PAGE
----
In Academic Circles…
Which investment issues concern students in the current academic world? Market anomalies, but also machine learning, algorithms, and big data. All equally interesting, however if you have to judge them, only one can win a thesis prize.
In 2015 I was appointed as Professor of Investment Theory and Asset Management in the Faculty of Economics and Business of the University of Groningen. One of the last actions of my predecessor was the creation of a thesis prize, which is awarded every two years. The prize goes to the best thesis on our field: institutional asset management. The theses have subjects from which I learn a lot myself; it’s the ideal combination of theory and practice.
Despite the specific subject, a pre-selection was necessary as a lot is written in two years. Only theses valued with at least an 8 out of 10 were taken into consideration. I don’t know how many of them made the cut, but last week I received nine. The other two jurors received the same number, so every thesis has been assessed twice. Some of them included progressive research, of which we will hear more in practice. It’s too bad only three theses could go to the finals.
A different view on asset-pricing
What subjects does the academic world deal with? Sustainability, governance, and the pension sector are hot topics. Two papers deal with asset-pricing issues: can money be made by better analysing the accounting data of companies? The fact that the answer is ‘yes’ is no surprise to investors. A large part of what is described in the theses is used in both the lecture hall and in practice. Due to the strong emphasis on accounting data, however, the topic is approached slightly different than value investors such as Graham & Dodd, Buffett, and Greenwald do.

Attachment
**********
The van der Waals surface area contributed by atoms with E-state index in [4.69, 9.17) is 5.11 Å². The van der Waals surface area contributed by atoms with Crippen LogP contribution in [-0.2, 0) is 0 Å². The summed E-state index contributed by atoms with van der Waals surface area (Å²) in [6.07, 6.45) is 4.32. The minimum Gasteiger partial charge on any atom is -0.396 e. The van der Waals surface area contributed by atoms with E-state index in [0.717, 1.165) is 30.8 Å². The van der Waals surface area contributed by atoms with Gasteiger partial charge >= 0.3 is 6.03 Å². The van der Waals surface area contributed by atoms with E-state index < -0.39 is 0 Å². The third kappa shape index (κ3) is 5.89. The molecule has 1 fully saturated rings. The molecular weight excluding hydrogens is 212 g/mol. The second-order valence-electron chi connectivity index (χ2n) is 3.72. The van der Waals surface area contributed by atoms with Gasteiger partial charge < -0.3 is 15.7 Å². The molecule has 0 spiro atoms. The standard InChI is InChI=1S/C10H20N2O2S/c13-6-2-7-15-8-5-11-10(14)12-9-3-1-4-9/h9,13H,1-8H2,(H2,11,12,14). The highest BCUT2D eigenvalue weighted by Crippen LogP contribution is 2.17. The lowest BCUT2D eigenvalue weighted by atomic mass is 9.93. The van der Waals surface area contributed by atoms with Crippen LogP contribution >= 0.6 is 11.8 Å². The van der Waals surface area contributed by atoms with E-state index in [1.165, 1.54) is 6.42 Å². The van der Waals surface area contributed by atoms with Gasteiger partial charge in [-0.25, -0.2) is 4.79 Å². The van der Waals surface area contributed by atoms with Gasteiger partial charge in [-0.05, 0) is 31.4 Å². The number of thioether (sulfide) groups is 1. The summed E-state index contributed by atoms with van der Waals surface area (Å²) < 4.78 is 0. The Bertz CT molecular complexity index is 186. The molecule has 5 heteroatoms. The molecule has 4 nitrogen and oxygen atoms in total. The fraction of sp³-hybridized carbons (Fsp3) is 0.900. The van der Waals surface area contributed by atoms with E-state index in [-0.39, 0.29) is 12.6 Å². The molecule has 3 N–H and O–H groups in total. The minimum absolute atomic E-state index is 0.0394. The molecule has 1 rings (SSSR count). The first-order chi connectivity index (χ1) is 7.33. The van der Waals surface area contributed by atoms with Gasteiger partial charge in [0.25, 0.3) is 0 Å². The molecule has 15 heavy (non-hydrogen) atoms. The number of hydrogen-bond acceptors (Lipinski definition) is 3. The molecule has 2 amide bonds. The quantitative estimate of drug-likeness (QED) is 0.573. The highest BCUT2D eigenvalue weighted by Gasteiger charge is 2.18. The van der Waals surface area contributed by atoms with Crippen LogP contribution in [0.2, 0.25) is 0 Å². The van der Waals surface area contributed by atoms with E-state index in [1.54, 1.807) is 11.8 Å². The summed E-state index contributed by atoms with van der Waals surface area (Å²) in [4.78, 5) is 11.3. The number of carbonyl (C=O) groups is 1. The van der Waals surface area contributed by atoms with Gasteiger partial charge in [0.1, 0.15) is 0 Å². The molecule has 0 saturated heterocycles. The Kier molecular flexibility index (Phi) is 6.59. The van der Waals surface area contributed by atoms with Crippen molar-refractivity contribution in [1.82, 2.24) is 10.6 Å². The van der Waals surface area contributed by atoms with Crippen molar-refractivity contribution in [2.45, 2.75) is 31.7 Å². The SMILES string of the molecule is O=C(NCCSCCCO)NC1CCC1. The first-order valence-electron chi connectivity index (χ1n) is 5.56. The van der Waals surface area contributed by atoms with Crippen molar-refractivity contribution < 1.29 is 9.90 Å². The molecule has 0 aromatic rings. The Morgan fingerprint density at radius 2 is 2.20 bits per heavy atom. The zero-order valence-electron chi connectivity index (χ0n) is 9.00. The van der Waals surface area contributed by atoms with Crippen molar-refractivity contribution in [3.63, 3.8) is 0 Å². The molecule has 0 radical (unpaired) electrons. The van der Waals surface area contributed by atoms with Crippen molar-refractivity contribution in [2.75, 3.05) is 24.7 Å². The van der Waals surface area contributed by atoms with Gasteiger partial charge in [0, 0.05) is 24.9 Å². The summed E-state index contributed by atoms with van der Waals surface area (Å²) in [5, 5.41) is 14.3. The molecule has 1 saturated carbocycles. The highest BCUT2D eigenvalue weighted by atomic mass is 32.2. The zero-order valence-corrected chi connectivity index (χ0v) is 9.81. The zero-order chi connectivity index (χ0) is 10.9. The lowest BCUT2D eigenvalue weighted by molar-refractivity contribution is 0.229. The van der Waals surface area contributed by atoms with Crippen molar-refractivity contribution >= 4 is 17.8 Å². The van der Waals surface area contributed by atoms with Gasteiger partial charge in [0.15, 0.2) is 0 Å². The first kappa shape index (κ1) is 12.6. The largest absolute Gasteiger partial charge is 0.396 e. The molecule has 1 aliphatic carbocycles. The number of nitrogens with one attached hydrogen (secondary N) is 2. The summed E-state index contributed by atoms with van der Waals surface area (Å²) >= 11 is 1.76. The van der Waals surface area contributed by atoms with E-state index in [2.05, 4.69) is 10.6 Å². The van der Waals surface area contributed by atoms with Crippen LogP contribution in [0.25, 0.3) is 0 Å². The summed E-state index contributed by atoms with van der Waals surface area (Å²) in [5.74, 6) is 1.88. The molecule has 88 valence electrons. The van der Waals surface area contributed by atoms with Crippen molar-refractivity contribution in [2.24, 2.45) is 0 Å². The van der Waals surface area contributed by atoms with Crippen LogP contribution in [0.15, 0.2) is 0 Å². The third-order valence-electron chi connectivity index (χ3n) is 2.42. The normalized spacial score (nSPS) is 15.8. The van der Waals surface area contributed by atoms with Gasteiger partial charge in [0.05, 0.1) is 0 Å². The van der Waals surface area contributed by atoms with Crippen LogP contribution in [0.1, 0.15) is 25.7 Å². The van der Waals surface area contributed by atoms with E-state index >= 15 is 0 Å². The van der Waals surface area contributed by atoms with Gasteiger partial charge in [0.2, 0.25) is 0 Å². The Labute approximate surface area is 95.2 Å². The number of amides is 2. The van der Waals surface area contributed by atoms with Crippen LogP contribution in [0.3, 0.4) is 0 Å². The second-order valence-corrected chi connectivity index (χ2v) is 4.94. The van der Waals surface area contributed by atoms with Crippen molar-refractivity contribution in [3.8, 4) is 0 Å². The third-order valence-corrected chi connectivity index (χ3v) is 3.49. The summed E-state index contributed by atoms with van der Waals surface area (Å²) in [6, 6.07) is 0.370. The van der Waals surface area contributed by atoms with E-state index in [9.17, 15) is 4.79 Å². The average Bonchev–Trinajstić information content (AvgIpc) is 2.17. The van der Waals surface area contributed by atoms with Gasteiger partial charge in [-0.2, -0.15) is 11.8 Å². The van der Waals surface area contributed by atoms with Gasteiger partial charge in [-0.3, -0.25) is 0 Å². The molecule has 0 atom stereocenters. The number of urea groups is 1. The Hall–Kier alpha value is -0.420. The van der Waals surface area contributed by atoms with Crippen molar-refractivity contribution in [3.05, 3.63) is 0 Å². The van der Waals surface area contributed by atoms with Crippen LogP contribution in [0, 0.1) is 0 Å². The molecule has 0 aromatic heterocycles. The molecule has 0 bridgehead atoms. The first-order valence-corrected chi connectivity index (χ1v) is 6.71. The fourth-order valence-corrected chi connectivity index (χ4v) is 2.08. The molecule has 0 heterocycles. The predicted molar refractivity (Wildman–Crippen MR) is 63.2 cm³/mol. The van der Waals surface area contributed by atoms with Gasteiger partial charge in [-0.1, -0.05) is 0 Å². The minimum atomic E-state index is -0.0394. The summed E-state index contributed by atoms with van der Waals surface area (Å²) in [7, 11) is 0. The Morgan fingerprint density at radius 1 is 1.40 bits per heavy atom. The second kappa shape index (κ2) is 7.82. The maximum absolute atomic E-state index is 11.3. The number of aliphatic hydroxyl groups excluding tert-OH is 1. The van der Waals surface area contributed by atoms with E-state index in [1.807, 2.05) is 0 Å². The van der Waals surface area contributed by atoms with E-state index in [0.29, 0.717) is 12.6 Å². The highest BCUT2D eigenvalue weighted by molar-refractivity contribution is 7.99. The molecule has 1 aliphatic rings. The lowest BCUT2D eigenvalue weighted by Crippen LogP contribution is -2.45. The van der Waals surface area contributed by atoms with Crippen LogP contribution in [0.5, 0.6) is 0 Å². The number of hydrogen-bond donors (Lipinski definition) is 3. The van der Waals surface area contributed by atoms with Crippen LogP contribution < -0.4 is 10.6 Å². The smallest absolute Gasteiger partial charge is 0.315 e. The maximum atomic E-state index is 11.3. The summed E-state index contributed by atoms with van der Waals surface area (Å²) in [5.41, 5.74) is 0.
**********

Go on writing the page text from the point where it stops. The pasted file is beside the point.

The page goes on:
Another studied anomaly is low volatility. Why does investing in low-volatility stocks yield more than expected? And is this also the case in Europe? The answer to that was ‘no’. The connection isn’t made with the interest for a change, but with the small-cap effect. That resonates, as a large part of the low-vol effect can be explained by the avoidance of certain parts of the market, especially small and fast-growing companies that invest a lot, but are not profitable. American economy scholar Robert Novy-Marx has written about this effect in the United States. So, in Europe we see the same thing happening.
Fear of computers
I learned a lot from the paper about options, where a neural network is used to determine option prices. This includes digital developments such as machine learning, algorithms, and big data. I picked up two good messages from the thesis: 1)neural networks are well able to determine option prices, but not as well as the classic Black Scholes formula yet. 2)The fear that computers will soon take over our work can be frozen for a while.
Curious about the final judgement on which thesis won the prize? Please wait for a little while. The winner will be the first to know.